Paul turns their minds to Scripture, acknowledging the truth of what the Holy Spirit spoke through Isaiah the prophet to their fathers. Paul could certainly call them that, for both he and the men who had been meeting with him this day are descendants of the very same people Isaiah prophesied to in his day. The phrase “the Holy Spirit” here is “to pneuma to hagion” in Greek, or “the Spirit the Holy.” As we have discussed before, this means this is a reference to the Person of the Holy Spirit, and so speaks to us of the inspiration of Scripture. Though Isaiah was the one who spoke and wrong these words, the reality is that the Holy Spirit was the One Who spoke through him. These words were not the prophet’s own, but were the very words of God. Read the rest of this entry »
Acts 28 Part 2
12. And landing at Syracuse, we stayed three days.
They land next at Syracuse, a large port city on the island of Sicily, which is just off the tip of Italy. The name “Syracuse” means “A Syrian Hearing.” This city still bears this name today. They stay at this port town for three days.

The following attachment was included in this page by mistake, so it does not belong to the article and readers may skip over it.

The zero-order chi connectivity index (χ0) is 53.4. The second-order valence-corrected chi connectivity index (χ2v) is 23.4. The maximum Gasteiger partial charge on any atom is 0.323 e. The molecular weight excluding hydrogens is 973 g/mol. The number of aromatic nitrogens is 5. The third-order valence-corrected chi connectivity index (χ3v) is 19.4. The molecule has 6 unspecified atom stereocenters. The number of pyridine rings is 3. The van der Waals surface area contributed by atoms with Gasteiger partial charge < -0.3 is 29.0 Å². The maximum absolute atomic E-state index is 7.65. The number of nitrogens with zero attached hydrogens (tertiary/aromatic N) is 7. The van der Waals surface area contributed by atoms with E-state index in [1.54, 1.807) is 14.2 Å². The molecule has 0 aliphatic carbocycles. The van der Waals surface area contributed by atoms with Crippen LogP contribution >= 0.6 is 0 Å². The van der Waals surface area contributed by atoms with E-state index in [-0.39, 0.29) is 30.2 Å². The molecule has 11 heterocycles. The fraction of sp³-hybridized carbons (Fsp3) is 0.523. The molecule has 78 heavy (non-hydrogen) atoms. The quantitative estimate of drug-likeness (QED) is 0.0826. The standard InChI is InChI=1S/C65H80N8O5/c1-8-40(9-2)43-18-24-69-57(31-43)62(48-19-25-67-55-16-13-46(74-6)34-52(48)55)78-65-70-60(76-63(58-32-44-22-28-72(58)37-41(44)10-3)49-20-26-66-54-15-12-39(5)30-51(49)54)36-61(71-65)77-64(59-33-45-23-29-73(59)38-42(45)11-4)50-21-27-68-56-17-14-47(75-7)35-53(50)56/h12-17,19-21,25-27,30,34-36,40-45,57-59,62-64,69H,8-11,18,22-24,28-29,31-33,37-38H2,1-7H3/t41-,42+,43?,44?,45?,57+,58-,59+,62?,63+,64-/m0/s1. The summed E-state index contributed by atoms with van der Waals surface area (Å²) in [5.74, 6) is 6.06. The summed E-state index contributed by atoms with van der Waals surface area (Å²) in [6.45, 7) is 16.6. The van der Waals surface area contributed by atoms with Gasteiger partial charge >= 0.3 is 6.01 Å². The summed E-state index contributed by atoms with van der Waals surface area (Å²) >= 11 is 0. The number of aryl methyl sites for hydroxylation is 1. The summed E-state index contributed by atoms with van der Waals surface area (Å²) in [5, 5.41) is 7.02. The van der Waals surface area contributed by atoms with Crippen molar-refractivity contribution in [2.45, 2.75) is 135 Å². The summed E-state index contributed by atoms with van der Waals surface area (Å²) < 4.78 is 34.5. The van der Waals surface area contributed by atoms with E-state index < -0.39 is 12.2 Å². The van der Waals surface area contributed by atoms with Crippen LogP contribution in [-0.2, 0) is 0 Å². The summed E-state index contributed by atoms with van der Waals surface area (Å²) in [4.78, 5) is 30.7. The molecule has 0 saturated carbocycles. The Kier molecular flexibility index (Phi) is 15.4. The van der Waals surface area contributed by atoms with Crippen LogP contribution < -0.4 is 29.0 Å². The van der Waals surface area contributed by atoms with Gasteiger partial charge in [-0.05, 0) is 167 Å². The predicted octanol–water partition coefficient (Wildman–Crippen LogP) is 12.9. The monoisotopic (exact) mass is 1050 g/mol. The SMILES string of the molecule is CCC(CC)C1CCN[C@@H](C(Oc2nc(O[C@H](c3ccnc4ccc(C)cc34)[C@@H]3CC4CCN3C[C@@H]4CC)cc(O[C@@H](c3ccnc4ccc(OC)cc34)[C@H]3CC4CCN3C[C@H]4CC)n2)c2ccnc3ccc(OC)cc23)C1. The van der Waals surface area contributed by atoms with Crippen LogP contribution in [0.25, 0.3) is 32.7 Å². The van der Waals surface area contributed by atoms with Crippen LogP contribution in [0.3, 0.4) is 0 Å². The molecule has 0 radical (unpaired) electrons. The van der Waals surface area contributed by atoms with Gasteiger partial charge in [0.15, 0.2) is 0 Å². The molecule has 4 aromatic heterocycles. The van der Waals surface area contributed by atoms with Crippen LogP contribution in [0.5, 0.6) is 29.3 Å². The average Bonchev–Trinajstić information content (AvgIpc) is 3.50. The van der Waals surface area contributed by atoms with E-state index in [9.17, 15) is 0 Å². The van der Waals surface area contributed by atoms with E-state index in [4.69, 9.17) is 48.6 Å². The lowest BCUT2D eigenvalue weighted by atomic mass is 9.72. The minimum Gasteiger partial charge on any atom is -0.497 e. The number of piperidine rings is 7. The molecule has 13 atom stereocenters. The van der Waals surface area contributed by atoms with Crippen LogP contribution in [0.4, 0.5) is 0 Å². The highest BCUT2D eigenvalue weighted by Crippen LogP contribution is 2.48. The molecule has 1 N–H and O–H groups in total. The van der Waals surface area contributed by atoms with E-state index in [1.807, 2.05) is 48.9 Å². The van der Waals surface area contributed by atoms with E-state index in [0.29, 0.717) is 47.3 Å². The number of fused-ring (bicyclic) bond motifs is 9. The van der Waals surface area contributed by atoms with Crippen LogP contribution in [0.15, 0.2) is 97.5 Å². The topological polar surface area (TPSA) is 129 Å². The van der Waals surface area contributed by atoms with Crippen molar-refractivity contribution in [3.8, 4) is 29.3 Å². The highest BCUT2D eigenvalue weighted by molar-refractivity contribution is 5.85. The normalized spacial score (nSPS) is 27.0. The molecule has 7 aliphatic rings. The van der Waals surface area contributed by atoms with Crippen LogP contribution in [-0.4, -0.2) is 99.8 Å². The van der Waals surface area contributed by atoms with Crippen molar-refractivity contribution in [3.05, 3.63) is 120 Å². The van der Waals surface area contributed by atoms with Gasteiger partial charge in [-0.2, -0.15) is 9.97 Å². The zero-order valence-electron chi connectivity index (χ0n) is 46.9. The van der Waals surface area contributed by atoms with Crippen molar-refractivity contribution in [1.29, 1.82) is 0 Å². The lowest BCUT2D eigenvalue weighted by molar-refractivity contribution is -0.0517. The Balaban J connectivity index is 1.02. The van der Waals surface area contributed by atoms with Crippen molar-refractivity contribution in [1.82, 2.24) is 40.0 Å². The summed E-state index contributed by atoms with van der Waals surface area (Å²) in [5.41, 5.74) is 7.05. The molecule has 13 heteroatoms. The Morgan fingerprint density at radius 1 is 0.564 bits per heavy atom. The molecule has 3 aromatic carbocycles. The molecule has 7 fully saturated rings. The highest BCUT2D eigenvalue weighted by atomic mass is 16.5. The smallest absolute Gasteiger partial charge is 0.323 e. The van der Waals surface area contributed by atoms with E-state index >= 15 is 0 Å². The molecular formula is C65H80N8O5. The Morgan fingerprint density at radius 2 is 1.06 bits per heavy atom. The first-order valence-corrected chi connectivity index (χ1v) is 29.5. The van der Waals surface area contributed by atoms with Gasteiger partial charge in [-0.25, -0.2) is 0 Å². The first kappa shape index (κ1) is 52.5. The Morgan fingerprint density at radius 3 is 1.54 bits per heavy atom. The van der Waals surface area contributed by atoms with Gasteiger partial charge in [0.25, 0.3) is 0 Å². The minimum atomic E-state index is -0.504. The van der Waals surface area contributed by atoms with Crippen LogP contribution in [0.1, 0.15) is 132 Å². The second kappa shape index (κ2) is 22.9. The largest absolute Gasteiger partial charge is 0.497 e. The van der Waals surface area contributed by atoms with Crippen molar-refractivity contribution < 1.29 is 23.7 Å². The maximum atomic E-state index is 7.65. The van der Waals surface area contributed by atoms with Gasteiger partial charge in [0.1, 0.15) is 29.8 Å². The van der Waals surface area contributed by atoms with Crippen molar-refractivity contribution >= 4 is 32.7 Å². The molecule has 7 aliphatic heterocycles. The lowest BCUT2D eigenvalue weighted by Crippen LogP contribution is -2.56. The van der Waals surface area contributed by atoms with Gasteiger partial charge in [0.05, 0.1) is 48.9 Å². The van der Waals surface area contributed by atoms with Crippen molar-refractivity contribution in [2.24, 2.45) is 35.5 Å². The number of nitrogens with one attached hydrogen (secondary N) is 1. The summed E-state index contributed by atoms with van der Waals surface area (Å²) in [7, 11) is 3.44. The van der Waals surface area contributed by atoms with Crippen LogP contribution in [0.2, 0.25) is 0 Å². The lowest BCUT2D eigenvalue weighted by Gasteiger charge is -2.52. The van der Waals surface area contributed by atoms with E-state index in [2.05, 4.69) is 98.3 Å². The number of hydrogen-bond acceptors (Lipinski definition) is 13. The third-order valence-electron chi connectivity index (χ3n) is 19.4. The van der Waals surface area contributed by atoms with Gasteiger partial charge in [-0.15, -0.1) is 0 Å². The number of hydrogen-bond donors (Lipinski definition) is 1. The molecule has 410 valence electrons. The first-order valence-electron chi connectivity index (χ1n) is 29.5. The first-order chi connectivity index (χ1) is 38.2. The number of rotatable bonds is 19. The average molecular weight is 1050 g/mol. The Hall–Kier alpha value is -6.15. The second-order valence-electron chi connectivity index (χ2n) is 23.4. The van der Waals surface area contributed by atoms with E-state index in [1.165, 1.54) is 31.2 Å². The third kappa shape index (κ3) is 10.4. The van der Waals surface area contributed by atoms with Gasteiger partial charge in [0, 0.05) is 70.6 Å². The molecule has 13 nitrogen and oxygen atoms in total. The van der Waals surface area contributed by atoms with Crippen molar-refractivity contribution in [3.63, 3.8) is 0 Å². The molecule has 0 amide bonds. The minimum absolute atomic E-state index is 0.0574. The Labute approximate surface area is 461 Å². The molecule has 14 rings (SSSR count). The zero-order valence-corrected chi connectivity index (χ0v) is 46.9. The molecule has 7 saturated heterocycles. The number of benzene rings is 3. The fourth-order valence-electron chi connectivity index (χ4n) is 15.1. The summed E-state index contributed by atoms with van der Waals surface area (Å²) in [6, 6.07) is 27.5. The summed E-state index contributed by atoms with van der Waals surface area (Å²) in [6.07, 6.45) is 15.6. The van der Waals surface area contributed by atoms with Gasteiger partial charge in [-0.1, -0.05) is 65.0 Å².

13. From there we circled round and reached Rhegium. And after one day the south wind blew; and the next day we came to Puteoli,
From Syracuse, they circle around Sicily, and arrive at Rhegium on the very “toe” of Italy. Rhegium means “Breach,” perhaps referring to where the land is “breached” by the water to keep Italy from connecting to Sicily, turning Sicily into an island. The modern city is named “Reggio.” They wait one day here until the south wind blows, and they ride it north up the western coast of Italy. The next day, they reach Puteoli, another harbor town on the western shore of Italy. Puteoli means “Sulphurous Springs,” so some, at least, of the water of this town was not the best. The city there is now called “Pozzuoli,” according to the Companion Bible. Read the rest of this entry »